In Taiwanese eyes, these trends in Hong Kong are surprising and yet somehow familiar.
First, apart from the fact that Taiwan has fortunately not yet “returned” to China, Taiwanese observers are sure to reject the prospect of “one China, two systems” even more roundly after seeing how it has worked out in Hong Kong, and to be very circumspect about interactions across the Taiwan Strait.
Will the Hong Kong of today be the Taiwan of tomorrow?
If people in Hong Kong are seeking independence, why should people in Taiwan aim for unification?
While Taiwan still has the ability to say no, would it not be wise to keep China at arm’s length?
Second, Hong Kongers have been turning their heartfelt regrets aspirations toward the nation, because unlike Hong Kong, Taiwan is still able to govern itself and remains a democracy.
This “Taiwan craze” has many aspects. Taiwan-made films are popular in Hong Kong theaters, Taiwanese entertainers like rock group Mayday (五月天) are very popular there, Hong Kongers like Taiwanese food and Taiwan’s Eslite bookstore has opened a branch in Hong Kong.
Taiwan registered more than 1 million arrivals from Hong Kong last year. More students from Hong Kong and Macau are pursuing their studies in Taiwan, and many Hong Kongers plan to live in Taiwan after they retire.
Third, Beijing is worried about Taipei’s relationship with Hong Kong moving from business and trade to politics.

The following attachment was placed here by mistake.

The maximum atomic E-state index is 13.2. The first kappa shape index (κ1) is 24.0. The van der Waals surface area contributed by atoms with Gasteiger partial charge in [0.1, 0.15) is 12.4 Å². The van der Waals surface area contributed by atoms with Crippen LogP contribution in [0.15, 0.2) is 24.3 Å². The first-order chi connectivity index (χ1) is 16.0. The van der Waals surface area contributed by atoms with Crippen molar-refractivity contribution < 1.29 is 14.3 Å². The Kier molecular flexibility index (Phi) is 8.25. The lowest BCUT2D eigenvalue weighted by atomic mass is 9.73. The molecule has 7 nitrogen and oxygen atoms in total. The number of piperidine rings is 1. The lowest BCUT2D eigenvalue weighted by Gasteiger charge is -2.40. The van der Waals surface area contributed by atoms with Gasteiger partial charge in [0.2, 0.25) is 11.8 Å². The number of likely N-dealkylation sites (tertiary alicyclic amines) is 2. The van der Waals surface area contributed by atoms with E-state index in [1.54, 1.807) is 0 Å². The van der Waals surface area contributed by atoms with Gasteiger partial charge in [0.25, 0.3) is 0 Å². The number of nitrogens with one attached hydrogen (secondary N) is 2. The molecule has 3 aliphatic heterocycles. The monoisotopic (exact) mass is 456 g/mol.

In September last year, 100 Hong Kongers, including pan-democrat lawmakers Gary Fan (范國威) and Claudia Mo (毛孟靜), placed an advertisement in Taiwanese and Hong Kong media outlets that accused Chinese tourists and immigrants of wreaking havoc on Hong Kong and advising Taiwan to learn a lesson from what has happened there.
On Tuesday last week, the Beijing-based Global Times published a prominent critique of what it called “the confluence of Hong Kong and Taiwan independence movements.”
The article said that Hong Kong’s Democratic Party had invited Chien Hsi-chieh (簡錫堦), who served as deputy director of Taiwan’s “red shirts” during their campaign to oust then-president Chen Shui-bian (陳水扁) in 2006 and whom the Global Times called a “Taiwan independence element,” to offer guidance on protest methods.
The Chinese government would be wiser to handle the question of Hong Kong more cautiously.
Hong Kong’s average per capita income exceeds US$40,000 and its people are highly educated, so it clearly has the necessary conditions to implement democracy. If Hong Kongers could choose their chief executive through direct elections rather than having “birdcage” restrictions imposed, it would be a successful test case for democracy in China. If Hong Kong’s dream of democracy became a reality, it would be an affirmation of its “China dream,” so Beijing should not obstruct it.
If China and Hong Kong cannot each give way a little, there will never be a day without some kind of friction or disturbance, and a vicious circle will ensue. The more Beijing tries to suppress Hong Kong, the more of a backlash there will be from the people who live there. The Chinese government may eventually refuse to make any more concessions to Hong Kong as a warning to others and let Shanghai take Hong Kong’s place.